As a side note, weren't we headed to youtube.com? Why are we even back in Facebook-land?

If you still not certain whether you should be downloading this file, stop and think for a second. Look at the page...what might you be downloading? An update for Flash?

If you've been surfing or playing games on Facebook, you've already been using Flash. Flash Player is an application created by Adobe that allows all of those nifty graphics and video to play on your computer. If you don't know whether or not you need an update, trusting a site like this for guidance is probably not a smart idea. A safer bet is to visit Adobe directly athttp://www.adobe.comand check.

Danger! Danger!

Let's assume that we all agree this site is now suspicious at the very least. At the most, it's downright threatening...so what next? Once you've decided that site isn't what it appears to be, don't trust ANYTHING on that site. Every link or pop-up dialog box could be a potential threat. You wear gloves when you take brownies out of the over, right? Treat this web site no differently!

Hackers will create innocent-looking pop-up dialog boxes that are designed to look like something we'd click without even thinking about it. Most of the time, these are not actually pop-up dialogue boxes from your browser, but from the site itself! As the second wave of attack, their goal is to get you to click them and inflict damage on yourself! (Note: depending on the browser you're using, it may look slightly different - I used Google Chrome for all of these screen captures.)

The Remedy:

So if you can't trust anything on this page...even that friendly-looking pop-up window, what can you trust? Your computer. The safest thing for you to do at this point is to close your browser completely. This can be tricky...depending on the browser or browser version your using, it may be okay to simply click on the "X" and close it...but not always!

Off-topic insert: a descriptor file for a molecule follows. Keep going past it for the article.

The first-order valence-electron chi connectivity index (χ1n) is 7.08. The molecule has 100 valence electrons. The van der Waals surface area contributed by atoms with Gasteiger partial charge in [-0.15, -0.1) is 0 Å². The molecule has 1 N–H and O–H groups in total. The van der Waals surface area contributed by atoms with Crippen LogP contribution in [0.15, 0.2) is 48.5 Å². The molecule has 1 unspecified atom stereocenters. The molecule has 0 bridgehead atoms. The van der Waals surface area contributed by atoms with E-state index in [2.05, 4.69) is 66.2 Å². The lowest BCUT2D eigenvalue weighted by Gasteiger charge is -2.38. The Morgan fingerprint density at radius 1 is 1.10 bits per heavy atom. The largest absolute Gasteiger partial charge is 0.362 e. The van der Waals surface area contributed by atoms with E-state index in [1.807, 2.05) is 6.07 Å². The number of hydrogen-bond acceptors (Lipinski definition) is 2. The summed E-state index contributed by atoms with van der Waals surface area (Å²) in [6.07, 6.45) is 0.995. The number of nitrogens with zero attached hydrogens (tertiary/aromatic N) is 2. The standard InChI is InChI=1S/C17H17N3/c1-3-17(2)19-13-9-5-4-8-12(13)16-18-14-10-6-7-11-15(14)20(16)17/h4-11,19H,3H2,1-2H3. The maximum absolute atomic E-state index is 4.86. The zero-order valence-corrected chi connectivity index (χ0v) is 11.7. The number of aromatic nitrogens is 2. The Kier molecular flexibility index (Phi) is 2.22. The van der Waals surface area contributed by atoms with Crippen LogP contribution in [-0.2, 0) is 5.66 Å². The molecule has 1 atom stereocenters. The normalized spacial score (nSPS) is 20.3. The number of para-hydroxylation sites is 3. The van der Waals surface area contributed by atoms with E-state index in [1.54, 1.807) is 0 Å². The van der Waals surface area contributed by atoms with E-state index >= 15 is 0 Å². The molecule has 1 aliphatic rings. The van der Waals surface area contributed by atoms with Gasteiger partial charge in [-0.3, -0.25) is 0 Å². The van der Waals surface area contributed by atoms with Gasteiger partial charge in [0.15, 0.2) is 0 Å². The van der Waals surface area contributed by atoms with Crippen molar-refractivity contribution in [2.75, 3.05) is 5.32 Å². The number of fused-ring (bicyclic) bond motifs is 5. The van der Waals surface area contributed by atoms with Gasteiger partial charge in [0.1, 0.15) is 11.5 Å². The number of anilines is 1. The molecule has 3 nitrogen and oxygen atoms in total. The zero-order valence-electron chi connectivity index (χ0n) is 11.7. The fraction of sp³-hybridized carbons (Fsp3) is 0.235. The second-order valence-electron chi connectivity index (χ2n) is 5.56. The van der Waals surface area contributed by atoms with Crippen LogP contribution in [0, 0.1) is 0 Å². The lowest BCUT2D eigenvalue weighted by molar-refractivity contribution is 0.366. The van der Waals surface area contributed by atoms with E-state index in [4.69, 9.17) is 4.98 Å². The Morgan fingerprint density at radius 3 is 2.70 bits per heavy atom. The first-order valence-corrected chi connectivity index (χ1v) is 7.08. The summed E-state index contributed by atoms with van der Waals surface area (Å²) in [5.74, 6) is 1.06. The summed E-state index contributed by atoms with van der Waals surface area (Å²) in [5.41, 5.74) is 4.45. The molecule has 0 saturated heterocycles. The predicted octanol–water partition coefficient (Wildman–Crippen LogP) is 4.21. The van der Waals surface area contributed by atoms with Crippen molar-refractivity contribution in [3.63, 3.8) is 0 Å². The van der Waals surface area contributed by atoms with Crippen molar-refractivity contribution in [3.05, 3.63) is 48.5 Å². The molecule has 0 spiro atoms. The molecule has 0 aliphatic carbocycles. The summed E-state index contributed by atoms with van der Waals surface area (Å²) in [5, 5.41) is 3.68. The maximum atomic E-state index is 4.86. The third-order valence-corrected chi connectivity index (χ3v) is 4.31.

If you're running Windows Vista or XP, your best bet is to use the Task Manager to close the browser. To access the Task Manager, just right click next to the Start button (not ON it, just next to it!).

Long ago, I replaced the standard Task Manager in Windows with a more advanced and informative version from Microsoft calledProcess Explorer. Its free and incredibly useful in situations like this one!

To use Process Explore (or Task Manager) to close your browser, just scroll down until you find the name of the application and the right click on it. As I'm using Google Chrome, the application is chrome.exe. If you're using Internet Explorer, you'd look for the program iexplore.exe, Firefox is firefox.exe and Safari is probably something like safari.exe. Once you've right-clicked on the application you want to close, just select "Kill Process Tree" and the browser will close completely and cleanly!

The End.

I hope you found this helpful, and I'm sure there is a wealth of additional information on the net about how you can protect yourself from phishing attacks both within Facebook and everywhere else on the web!

Stay safe!